The best thing about this school is the different types of people that attend Tulane. Everyday you might meet someone from your hometown, from another state, or from another country. Tulane is the most geographically diverse school in the US. In regards to size, I think Tulane is perfect both in student body population and in geographic size. Half of my classes have 10-15 students in them. The other half that have about 60 students get broken down into groups of 10-15 per professor. People are genuinely impressed when I tell them I attend Tulane. It's academic programs are respected and recognized nation wide. Like architecture students at any school, I spend the majority of my time in the studio working on projects. However, non architecture students spend lots of time in the library; I think Tulane students are big on putting academics at the top of their priorities, but also find plenty of time to have fun downtown, seeing jazz bands, and giving back to the community. New Orleans is a great college town. There is always somewhere to go and something to do. The school can be somewhat separated from the city at times, but generally students really make an effort to make it off campus to go to concerts, bars, restaurants, or to help out around the city through community service. I have no complaints about the administration at Tulane. Any problem that I've ran into be it scheduling classes or advising issues has been resolved. There are certainly times where you will need put forth a good amount of effort to resolve things, but that's life. The staff here cares, and does everything within their power to help you plan out and execute your academic path. For a university that's not so focused on athletics, I think there is a lot of school pride at Tulane. People are proud to say they go here.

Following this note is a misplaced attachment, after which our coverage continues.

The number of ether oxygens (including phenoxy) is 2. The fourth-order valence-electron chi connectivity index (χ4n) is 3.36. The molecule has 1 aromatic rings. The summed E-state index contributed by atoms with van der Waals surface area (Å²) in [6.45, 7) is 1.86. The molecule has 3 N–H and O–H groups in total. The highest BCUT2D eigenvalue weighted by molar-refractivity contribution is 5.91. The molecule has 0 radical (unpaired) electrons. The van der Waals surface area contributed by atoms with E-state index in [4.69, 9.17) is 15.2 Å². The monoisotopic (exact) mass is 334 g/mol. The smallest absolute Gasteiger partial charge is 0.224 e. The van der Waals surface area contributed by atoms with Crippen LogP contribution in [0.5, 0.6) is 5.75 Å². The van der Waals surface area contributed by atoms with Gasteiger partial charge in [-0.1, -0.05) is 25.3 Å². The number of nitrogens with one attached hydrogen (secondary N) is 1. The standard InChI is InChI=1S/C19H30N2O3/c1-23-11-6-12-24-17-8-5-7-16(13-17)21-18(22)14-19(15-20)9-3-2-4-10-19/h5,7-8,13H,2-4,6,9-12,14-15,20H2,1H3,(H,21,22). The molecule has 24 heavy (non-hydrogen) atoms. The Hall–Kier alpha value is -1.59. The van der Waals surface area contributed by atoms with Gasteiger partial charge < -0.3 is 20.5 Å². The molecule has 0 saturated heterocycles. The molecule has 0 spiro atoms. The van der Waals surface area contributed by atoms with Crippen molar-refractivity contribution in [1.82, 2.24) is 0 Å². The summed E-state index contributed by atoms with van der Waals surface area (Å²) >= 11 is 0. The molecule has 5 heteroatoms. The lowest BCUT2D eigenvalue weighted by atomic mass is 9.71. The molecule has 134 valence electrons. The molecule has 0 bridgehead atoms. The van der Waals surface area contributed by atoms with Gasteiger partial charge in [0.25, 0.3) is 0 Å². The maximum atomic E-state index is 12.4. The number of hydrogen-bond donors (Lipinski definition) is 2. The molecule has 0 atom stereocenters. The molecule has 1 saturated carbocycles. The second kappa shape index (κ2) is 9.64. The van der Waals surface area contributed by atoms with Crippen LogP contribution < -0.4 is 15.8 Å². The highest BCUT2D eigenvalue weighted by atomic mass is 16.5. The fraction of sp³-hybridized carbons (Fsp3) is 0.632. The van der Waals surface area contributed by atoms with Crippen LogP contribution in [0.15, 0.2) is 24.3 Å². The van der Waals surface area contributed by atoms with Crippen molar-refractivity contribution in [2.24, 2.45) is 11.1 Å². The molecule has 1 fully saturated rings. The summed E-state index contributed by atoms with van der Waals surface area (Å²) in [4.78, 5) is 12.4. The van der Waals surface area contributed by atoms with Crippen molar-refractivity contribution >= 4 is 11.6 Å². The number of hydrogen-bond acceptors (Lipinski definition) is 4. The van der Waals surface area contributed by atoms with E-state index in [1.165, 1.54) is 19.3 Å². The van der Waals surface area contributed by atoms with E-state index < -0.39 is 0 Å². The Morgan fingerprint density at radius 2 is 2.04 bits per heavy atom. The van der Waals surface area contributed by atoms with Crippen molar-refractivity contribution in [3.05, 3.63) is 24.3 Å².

Anne